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8 Banks Collapsing
 
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15-Sep-2016  
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The vice presidential candidate of the New Patriotic Party (NPP), Dr Mahamadu Bawumia, has expressed alarm at the vulnerability of the country’s financial sector.

At a public lecture in Accra recently, Dr Bawumia cited Economic and Financial data from the Central Bank, which showed that non-performing loans have risen sharply from 11.2 percent in May 2015 to a critically high 19.3 percent in May 2016.

“The Asset Quality Review of Banks conducted in 2015 shows significant vulnerability of banks to current economic conditions, and that if the affected banks were to provision fully for all bad loans, a significant number of them would collapse.

“Eight banks were identified to exhibit significant weaknesses, with capital adequacy ratios below 10 percent (some below 5 percent) and nearing collapse.”

He stated that the level of impaired loans in one of the largest commercial banks had quadrupled, adding that the situation was becoming widespread in the banking sector.

Complete loss

“Available information shows that due to non-payment of these loans, the banks have declared GH¢2.4 billion of the outstanding stock of loans as a complete loss and are making provisions against profits. Certainly these are resources that could be channeled to create more industries in our communities.”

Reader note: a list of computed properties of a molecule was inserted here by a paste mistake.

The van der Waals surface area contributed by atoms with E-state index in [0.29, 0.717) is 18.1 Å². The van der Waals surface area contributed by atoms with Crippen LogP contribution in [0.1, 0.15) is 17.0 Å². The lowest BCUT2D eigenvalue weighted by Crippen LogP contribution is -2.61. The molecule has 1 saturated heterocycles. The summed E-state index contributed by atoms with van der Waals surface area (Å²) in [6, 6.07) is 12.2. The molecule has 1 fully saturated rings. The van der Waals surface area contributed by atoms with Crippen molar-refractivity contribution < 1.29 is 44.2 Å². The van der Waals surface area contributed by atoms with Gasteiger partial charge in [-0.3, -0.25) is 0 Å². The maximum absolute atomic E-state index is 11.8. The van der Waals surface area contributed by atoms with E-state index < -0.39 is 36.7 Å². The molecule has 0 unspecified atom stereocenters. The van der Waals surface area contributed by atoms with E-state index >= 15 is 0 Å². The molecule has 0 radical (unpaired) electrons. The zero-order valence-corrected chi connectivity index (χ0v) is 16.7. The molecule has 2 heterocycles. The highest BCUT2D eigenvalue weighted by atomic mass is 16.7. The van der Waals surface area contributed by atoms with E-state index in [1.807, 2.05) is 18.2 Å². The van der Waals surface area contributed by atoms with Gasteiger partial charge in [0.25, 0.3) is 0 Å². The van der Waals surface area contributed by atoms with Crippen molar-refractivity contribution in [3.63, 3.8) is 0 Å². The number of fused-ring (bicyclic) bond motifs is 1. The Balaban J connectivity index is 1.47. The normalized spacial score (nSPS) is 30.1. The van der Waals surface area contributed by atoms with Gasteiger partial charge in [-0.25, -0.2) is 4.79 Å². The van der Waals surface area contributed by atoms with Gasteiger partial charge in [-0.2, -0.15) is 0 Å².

Though Dr Bawumia did not mention the affected banks, analysts fear huge loans contracted from some 13 banks by the Volta River Authority (VRA) was to be blame for the development.

The affected banks, owed in excess of $2.2 billion as at March this year, included Ecobank, Stanchart, Unibank, Zenith Bank, GT Bank, UBA, UMB, CAL Bank, Access Bank, Stanbic Bank, Fidelity Bank, Firs Atlantic Bank and Ghana International Bank.

The figure does not include current interest, roll over fees.

Credit to private sector

Real credit to the private sector, he averred, was on the decline.

“As at May 2015, the annual flow of credit to the private sector was GH¢4.5 billion (around $1.7 billion).

“For the same period in May 2016, the yearly flow of credit from the banks to the private sector had declined substantially to GH¢1.7 billion (around $445 million). This is the extent to which private sector activity has been deprived of loan liquidity, a condition that is affecting their economic fortunes, including creating jobs to alleviate poverty and growing to also boost growth in the economy as a whole.”

Public institutions

He further raised concerns about the ability of some public institutions to settle their indebtedness to players in the banking industry.

By some estimation, these public institutions are indebted to the banks to the tune of about 4-5 percent of GDP and this will require careful monitoring to avoid an explosive situation.

He also added that the poor state of the microfinance companies was equally of critical importance given the role they play in Ghana’s economy in supporting micro-businesses.
 
 
 
Source: Daily Guide
 
 

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